DUBLIN, Ohio (WCMH) — A conversation has erupted after the Dublin City Schools Board met Monday night addressing some recent events.
Some administrators, principals and teachers posted a photo on social media last week welcoming the students back to school. On their matching t-shirts were phrases like “Black Lives Matter,” “Love is Love,” and “Science is Real.”
Shortly after, a conversation continued regarding the shirts with most people on social media applauding the effort, some questioning the meaning, and how some of the phrases would be interpreted. On Monday night, the matter was brought up at the Dublin School Board Meeting.
“It’s easy to forget how impactful that message was in the wake of all of the backlash and controversy that it causes,” noted a Dublin Scioto High School student. “I hope they know that message was needed and a lot of students loved hearing that.”
Superintended Todd Hoadley first addressed a current policy about how to handle controversial issues. He stated that, “They help us not to be emotional, but react with good, sound judgement and crucial judgement. These controversial issues should be related to the structural goals of the study. Overall, our teachers do an excellent job during a time of controversial issues,” noted Hoadley. “Our personal opinions are not meant to bring students to a single conclusion.”
Hoadley sent an email out to all staff regarding the current policies and reiterating their meaning.
In the email, he wrote, in part:
“The mission of Dublin City Schools is to provide world class instruction to our students. As educational professionals, it is our responsibility to create an inclusionary philosophy of education promoting equity and access for all students regardless of race, color, religion, ancestry, ethnicity, national origin, gender, disability, economic status, and/or learning styles – we must not share our opinions in attempt to bring about a single conclusion to which all students must subscribe.
As Board Policy 2211 (Multicultural/Inclusionary Education) states, Dublin City Schools will promote inclusion, acceptance, understanding, cooperation, and appreciation of diverse groups of people. That includes people who hold opinions that disagree with ours.
“The shirt in and of itself is wonderful, the intent is wonderful,” Hoadley said. “Words have meaning, phrases have meaning, but sometimes they have different meaning to different people based on their experiences and different context.”
In the email, he outlined the policy and explained what it means.
“Unless done as part of an approved teaching unit, staff may not display non-school related political or campaign material that supports or opposes candidates, issues, or a particular point of view within the schools or on school-owned or occupied property. This includes, by way of example, posters, buttons, and clothing.”
Parents argue that following a policy and definition that is nearly 18 years old doesn’t make sense, especially in this current climate.
“If they will continue to point back to this policy as the reason why they cannot support some, I think, basic human rights, then yes, that policy needs to be revisited,” expressed Amanda Covey, parent of three. Other parents explaining they will attend and participate in more meetings.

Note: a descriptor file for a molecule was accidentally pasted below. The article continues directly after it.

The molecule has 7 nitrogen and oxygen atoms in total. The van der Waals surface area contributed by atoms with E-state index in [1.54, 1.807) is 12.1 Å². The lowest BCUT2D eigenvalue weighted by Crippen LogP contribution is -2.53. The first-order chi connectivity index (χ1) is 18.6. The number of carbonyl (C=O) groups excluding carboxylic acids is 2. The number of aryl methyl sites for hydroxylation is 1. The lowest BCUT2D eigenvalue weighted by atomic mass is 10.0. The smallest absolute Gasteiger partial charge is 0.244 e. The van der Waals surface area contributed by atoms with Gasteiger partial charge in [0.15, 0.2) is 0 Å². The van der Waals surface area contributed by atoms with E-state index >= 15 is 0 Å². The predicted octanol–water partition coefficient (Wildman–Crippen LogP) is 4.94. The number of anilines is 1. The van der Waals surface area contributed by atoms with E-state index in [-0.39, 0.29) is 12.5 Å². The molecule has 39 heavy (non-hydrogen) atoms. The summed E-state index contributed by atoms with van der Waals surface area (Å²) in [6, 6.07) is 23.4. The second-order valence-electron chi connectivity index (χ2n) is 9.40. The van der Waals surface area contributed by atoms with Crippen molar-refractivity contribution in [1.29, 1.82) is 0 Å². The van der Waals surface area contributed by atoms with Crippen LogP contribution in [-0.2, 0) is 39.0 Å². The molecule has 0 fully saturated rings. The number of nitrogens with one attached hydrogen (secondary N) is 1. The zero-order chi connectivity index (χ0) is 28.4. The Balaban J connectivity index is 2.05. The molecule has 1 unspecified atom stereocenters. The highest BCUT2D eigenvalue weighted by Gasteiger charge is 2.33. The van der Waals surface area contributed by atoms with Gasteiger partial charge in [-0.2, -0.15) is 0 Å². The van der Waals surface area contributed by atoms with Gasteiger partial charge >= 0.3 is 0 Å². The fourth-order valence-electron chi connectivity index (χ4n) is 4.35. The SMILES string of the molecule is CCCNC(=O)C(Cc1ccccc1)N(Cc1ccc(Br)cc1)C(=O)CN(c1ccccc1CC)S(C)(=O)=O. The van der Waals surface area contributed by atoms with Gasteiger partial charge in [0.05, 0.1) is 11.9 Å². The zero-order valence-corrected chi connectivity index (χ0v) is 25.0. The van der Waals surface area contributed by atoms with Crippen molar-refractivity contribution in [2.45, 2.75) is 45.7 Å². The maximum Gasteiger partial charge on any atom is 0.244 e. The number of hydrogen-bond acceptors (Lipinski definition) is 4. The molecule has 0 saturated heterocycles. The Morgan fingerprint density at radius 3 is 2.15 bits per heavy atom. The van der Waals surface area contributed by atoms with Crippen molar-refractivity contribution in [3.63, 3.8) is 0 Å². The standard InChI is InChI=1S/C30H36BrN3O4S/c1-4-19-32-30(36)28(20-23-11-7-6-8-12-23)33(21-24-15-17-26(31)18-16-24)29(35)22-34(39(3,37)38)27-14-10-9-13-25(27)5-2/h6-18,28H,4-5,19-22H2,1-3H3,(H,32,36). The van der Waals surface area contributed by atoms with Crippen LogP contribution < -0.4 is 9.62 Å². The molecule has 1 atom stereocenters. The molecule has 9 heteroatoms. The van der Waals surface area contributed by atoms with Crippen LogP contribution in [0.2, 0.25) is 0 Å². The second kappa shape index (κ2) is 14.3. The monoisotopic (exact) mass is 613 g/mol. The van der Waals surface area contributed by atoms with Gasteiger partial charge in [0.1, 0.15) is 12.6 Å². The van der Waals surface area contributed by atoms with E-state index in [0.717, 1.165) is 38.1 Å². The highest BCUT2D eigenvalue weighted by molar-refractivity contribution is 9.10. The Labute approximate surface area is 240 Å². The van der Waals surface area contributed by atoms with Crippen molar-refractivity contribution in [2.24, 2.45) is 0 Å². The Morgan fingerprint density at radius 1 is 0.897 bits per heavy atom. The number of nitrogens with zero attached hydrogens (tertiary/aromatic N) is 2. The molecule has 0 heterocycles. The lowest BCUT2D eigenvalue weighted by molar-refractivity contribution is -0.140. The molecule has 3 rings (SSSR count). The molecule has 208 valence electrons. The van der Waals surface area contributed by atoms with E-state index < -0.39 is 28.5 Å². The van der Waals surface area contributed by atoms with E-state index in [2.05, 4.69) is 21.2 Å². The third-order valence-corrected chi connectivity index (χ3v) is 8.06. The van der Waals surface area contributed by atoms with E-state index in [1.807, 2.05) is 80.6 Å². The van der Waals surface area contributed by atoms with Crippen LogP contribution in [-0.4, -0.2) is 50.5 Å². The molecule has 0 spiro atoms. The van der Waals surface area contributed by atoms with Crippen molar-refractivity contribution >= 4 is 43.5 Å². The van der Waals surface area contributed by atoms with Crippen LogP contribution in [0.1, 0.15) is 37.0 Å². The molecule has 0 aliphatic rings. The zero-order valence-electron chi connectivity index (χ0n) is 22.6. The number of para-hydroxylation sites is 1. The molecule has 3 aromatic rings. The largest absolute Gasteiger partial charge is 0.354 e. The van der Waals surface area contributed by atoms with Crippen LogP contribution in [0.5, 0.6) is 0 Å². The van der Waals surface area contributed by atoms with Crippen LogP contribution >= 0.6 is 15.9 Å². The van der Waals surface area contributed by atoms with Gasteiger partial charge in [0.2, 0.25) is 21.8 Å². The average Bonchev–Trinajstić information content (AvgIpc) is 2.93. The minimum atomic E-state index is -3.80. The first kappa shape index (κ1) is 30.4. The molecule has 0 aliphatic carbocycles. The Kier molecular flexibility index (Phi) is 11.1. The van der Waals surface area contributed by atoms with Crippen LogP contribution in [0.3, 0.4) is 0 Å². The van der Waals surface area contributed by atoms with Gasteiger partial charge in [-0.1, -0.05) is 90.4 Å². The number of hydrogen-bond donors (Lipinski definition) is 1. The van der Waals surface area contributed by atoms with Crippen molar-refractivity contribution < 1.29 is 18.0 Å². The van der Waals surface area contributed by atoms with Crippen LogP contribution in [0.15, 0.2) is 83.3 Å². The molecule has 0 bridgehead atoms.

“Most can hopefully understand there can be two sides of an issue but also a right and wrong,” said Covey “I think that change won’t happen unless everyone steps up and makes an effort.”
Multiple teachers reached out to comment but all wanted to stay anonymous. One said that this is a step backward in the district.
“Let me begin with I am a proud Dublin City School teacher. I chose to work in Dublin not only for the state-of-the-art education it provides but most importantly, for the diversity within our walls. With all of this said, I was struck with embarrassment, anger, confusion, and sadness when I opened my inbox to an email from my superintendent. Statistics show students need one trusted adult. If a T-shirt that says ‘Love is Love, Black lives matter, Women’s rights matter, or science is real’ makes my students feel seen and loved within these walls, then I will wear it every day. These students have had the most traumatic summer of their lives, they have had heavy conversations in their homes. It’s my job to keep these students safe and protect their futures.”
One small action is causing a ripple effect and a large-scale conversation about inclusivity, controversy and social justice.
When asked for comment, school board public information officer Doug Baker responded, “As a District, we understand Dublin Scioto administrators and staff had only the best of intentions regarding wearing the t-shirts in an effort to welcome their students back to the building. When it comes to controversial issues, staff operates under the regulations laid out in Board policy.”
He went on to say the district will be delivering a report on its action steps regarding social justice at the Sept. 28 board meeting. These include the formation of an equity and inclusion district planning team, formation of a district equity and inclusion team, social studies phase one curriculum review, formation of a parent curriculum team, and professional development for staff regarding social justice.